Additionally, each character has their own unique skill and weapon type and can also equip upgradeable creatures called Sparks that supply various benefits, such as instilling attacks with an element. Knowing which Sparks to equip depending on circumstance is paramount to success, and since a good chunk of them are obtained via side content, the game cleverly encourages you to do as much as you can so your toolkit can be as expansive as possible. The cast has skill trees that give noteworthy passive benefits as well, and are absolutely worth keeping an eye on whenever levels are gained.
As one who found the first entry’s combat simply decent, the sequel is impressively more compelling. It was never overbearing in its newfound ambition, yet still open enough to grant player choice with meaningful impact. Also, due to how different this approach in the tactics design is, I wouldn’t necessarily call this a better version of what has come before, and moreso a renewed vision. I have to make it abundantly clear here that while I did play through Kingdom Battle, I’m a novice in tactics games, as my experience is rather limited. So, for that reason, I’m unsure as to how challenging this title will be for genre veterans.
However, as a relative beginner, I found the default difficulty settings an appropriate level for all encounters. Some side content and a few story bosses took considerable time to contend with, but I was never in a position where I felt like I had to change the gameplay settings. And speaking of, Sparks of Hope is quite welcoming, with players able to adjust enemy difficulty, health restoration following level-ups, and even straight-up invulnerability. Regardless of one’s perspective on challenge, greater accessibility is always welcome since it opens up the medium to vaster crowds.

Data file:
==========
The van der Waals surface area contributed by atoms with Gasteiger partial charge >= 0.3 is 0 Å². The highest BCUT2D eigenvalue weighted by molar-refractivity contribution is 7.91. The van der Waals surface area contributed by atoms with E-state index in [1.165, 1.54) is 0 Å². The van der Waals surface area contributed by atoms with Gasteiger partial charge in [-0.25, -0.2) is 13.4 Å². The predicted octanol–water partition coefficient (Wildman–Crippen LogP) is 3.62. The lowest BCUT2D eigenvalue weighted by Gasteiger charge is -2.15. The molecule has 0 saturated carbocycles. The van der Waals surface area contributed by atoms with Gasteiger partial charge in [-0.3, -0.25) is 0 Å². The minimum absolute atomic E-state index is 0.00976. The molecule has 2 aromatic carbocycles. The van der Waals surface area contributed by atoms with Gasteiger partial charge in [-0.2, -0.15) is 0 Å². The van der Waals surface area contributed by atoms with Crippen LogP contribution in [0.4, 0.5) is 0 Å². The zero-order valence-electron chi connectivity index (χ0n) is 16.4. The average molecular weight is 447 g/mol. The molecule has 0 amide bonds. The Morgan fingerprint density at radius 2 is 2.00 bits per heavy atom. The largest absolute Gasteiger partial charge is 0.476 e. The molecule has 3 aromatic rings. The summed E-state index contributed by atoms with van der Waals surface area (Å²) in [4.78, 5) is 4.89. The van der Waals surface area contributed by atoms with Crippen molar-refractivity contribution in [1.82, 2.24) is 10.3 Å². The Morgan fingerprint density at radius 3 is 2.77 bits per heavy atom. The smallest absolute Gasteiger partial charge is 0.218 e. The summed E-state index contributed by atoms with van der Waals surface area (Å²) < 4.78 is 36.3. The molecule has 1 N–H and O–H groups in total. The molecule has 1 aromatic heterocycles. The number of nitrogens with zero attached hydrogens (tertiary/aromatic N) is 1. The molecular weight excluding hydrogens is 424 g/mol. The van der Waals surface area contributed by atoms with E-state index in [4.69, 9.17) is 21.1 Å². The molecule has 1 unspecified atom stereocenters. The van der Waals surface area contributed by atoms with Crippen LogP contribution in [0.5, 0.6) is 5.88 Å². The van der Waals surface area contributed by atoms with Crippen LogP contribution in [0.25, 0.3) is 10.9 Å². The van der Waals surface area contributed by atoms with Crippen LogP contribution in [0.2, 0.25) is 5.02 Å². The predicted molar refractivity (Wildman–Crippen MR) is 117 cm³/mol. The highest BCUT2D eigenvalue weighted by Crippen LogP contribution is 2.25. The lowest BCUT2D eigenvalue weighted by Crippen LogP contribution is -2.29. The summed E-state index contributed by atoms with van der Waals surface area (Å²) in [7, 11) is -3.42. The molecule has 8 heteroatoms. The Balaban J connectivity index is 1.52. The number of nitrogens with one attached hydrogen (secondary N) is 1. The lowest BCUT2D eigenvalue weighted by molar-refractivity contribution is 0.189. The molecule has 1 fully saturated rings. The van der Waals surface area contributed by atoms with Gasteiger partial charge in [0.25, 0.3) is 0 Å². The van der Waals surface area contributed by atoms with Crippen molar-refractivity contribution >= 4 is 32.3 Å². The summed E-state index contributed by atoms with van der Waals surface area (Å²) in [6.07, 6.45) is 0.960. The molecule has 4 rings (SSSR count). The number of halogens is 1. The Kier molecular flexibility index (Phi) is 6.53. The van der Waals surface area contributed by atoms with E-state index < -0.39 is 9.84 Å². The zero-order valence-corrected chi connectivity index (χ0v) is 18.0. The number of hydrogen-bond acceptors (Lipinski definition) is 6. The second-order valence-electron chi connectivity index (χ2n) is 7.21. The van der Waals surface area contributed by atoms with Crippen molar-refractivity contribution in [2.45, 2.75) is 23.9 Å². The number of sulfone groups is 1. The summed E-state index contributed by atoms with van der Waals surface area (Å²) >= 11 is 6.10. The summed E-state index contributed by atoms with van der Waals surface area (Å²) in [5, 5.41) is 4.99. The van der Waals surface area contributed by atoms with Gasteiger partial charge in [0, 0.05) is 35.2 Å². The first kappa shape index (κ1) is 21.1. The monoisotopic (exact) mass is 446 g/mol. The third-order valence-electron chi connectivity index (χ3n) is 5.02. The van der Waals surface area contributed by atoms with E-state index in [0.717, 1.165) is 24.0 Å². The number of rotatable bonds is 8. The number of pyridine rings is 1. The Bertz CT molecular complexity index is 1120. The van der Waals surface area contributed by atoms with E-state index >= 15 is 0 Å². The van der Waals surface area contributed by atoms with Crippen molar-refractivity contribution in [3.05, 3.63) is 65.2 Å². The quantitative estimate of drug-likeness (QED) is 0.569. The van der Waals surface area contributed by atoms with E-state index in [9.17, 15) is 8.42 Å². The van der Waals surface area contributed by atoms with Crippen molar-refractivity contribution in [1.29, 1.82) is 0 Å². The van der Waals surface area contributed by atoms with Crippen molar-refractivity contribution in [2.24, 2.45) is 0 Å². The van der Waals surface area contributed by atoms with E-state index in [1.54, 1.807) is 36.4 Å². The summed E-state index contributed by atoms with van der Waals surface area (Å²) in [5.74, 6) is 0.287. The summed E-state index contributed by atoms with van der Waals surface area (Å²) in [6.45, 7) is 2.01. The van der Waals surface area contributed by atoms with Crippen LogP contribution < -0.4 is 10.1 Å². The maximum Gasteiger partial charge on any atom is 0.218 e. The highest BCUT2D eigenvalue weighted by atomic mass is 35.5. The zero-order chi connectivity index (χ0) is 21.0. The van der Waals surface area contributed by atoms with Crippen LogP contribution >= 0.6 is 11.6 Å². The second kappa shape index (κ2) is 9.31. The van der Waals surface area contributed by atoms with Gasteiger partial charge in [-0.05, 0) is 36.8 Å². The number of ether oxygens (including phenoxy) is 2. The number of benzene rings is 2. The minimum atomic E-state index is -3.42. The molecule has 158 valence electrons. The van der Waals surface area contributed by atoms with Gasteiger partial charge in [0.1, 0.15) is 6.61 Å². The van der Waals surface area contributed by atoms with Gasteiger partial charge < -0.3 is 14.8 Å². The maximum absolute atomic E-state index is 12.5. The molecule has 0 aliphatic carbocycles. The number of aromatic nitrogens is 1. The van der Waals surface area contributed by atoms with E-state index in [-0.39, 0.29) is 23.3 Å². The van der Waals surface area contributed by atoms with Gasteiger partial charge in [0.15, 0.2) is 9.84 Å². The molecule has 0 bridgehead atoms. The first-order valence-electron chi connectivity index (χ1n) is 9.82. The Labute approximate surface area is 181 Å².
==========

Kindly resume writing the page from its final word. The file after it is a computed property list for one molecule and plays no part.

The objectives for winning battles alter, such as defeating all enemies, slaying specific types of foes, or reaching a part of the map. Regarding the lattermost objective, I had a pretty extraordinary experience. Status ailments can be initiated from special skills granted by Sparks. At one point, I used a fire elemental shot against a group of enemies near a part of the map I was supposed to reach. Unless resistant, fire attacks cause impacted units to burn and run around the map, ending up on a random spot. The enemy I attacked ran around in a burning frenzy and ended up running into one of my units who was nearby, also causing them to run around. Then, by a stroke of luck, my unit ran straight into the nearby portion of the map I had to reach to win the battle. Even the seemingly most minor gameplay choice can have a profound and memorable impact.